* FOR observations upon the classes, and the general arrangement of the tabular matter, see notes † and ‡ to the first Annual Abstract.
‡ As captured vessels are also purchased of the captors before they can enter the service, this distinction may appear unnecessary. The term, however, is officially employed in contradistinction. to captured. It means that the vessel, being deemed fit for the British navy, was purchased by the government from the British or foreign (but not enemy) owner, as the case might be.
|| The names and other particulars of such of these vessels as had belonged to the enemy's national navy, and did not rank below 24-gun corvettes in the latter, will be found in the prize-list for the year. The names of the few remaining vessels are of no importance.
§ The names and other particulars of all these vessels will be found in the proper list.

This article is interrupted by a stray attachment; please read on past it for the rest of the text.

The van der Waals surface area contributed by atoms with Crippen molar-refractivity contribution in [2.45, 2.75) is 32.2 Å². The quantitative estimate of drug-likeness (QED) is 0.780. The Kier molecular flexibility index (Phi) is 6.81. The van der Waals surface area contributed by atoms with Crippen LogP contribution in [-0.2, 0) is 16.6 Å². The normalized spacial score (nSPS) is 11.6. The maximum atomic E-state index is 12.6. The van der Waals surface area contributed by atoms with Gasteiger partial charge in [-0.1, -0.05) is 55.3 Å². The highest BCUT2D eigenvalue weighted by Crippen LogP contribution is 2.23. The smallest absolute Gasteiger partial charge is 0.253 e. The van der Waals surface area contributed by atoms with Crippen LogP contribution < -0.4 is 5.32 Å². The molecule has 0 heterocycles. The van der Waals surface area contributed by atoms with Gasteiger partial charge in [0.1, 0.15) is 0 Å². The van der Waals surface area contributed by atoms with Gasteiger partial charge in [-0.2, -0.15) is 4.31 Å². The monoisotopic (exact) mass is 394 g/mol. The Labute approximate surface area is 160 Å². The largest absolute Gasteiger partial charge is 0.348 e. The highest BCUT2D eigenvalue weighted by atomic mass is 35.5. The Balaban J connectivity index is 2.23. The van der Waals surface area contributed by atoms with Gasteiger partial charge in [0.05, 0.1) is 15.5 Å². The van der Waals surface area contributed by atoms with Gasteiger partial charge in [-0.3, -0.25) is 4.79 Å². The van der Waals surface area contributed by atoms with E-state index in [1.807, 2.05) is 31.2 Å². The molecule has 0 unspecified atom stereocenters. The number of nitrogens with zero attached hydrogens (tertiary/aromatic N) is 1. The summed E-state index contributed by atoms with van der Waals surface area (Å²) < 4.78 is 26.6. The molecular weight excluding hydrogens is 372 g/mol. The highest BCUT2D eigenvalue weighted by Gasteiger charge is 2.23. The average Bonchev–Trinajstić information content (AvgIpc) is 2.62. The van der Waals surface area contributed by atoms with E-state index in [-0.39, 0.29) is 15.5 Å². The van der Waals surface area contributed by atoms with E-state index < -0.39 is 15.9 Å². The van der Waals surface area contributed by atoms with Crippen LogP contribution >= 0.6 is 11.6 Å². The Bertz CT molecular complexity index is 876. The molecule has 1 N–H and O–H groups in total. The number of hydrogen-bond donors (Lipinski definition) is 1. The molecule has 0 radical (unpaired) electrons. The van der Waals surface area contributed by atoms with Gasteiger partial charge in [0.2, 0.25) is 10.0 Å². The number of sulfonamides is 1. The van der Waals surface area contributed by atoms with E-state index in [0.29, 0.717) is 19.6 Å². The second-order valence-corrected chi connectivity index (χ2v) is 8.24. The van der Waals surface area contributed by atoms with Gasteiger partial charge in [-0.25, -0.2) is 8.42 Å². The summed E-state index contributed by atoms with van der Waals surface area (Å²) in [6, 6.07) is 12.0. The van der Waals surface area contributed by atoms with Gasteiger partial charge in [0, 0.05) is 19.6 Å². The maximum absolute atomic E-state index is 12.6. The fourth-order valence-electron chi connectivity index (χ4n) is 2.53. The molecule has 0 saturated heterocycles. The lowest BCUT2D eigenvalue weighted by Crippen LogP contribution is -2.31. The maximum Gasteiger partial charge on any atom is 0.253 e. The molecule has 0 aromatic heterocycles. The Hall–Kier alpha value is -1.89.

K*. The newly launched ship of this class was the Cæsar, the first British-built 80 on two decks. The Cæsar began building at Plymouth yard, January 24, 1786, and was launched November 16, 1793. The last built three-decked 80 appears to have been the Princess-Amelia, of 1579 tons, launched in 1757. It is rather surprising that the British, having in their possession the old French Formidable and Foudroyant (see note K * p. 399), should have waited 30 years before they set about buildings similar class of ship.
In comparing this total or the corresponding total in any of the succeeding Abstracts, with that in Steel's or any other list of the navy, care must be taken to allow for the excluded vessels, as explained in the last note to the first Abstract. Since March, 1793, a certain number of hired vessels had been attached to the British Navy. They were chiefly employed in convoying the coasting trade ; and, according to Steel, amounted, at the commencement of the present year, to 28 vessels, carrying from 8 to 24 guns.
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